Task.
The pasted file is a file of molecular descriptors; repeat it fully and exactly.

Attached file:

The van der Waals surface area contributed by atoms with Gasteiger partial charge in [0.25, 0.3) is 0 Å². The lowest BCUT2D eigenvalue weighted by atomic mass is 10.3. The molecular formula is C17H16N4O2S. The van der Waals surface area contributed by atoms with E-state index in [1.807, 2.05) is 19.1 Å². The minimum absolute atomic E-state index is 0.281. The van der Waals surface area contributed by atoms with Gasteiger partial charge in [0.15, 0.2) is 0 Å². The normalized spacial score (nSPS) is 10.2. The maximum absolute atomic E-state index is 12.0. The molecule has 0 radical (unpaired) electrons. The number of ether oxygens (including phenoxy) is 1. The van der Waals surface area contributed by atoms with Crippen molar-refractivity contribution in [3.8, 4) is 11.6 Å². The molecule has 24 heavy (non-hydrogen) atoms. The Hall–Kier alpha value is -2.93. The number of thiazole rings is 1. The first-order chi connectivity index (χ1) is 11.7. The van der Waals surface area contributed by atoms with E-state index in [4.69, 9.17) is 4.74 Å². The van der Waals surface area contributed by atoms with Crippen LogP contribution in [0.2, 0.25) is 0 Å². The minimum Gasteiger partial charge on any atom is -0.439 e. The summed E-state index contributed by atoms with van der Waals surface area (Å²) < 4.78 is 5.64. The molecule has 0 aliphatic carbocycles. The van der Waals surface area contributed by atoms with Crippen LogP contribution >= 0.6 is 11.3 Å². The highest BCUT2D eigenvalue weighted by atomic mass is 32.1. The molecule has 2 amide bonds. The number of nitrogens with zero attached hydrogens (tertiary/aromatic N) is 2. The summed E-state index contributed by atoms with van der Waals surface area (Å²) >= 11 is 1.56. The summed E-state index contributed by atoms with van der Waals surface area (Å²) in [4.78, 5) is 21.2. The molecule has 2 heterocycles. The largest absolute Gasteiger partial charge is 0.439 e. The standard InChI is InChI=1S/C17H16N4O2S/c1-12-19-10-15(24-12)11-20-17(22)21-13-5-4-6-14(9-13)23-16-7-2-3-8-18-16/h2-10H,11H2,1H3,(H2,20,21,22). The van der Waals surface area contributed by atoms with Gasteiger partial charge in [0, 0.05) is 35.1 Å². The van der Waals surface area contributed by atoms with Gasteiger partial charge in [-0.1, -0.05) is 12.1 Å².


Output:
The van der Waals surface area contributed by atoms with Gasteiger partial charge in [0.25, 0.3) is 0 Å². The lowest BCUT2D eigenvalue weighted by atomic mass is 10.3. The molecular formula is C17H16N4O2S. The van der Waals surface area contributed by atoms with E-state index in [1.807, 2.05) is 19.1 Å². The minimum absolute atomic E-state index is 0.281. The van der Waals surface area contributed by atoms with Gasteiger partial charge in [0.15, 0.2) is 0 Å². The normalized spacial score (nSPS) is 10.2. The maximum absolute atomic E-state index is 12.0. The molecule has 0 radical (unpaired) electrons. The number of ether oxygens (including phenoxy) is 1. The van der Waals surface area contributed by atoms with Crippen molar-refractivity contribution in [3.8, 4) is 11.6 Å². The molecule has 24 heavy (non-hydrogen) atoms. The Hall–Kier alpha value is -2.93. The number of thiazole rings is 1. The first-order chi connectivity index (χ1) is 11.7. The van der Waals surface area contributed by atoms with E-state index in [4.69, 9.17) is 4.74 Å². The van der Waals surface area contributed by atoms with Crippen LogP contribution in [0.2, 0.25) is 0 Å². The minimum Gasteiger partial charge on any atom is -0.439 e. The summed E-state index contributed by atoms with van der Waals surface area (Å²) < 4.78 is 5.64. The molecule has 0 aliphatic carbocycles. The van der Waals surface area contributed by atoms with Crippen LogP contribution >= 0.6 is 11.3 Å². The highest BCUT2D eigenvalue weighted by atomic mass is 32.1. The molecule has 2 amide bonds. The number of nitrogens with zero attached hydrogens (tertiary/aromatic N) is 2. The summed E-state index contributed by atoms with van der Waals surface area (Å²) >= 11 is 1.56. The summed E-state index contributed by atoms with van der Waals surface area (Å²) in [4.78, 5) is 21.2. The molecule has 2 heterocycles. The largest absolute Gasteiger partial charge is 0.439 e. The standard InChI is InChI=1S/C17H16N4O2S/c1-12-19-10-15(24-12)11-20-17(22)21-13-5-4-6-14(9-13)23-16-7-2-3-8-18-16/h2-10H,11H2,1H3,(H2,20,21,22). The van der Waals surface area contributed by atoms with Gasteiger partial charge in [0, 0.05) is 35.1 Å². The van der Waals surface area contributed by atoms with Gasteiger partial charge in [-0.1, -0.05) is 12.1 Å².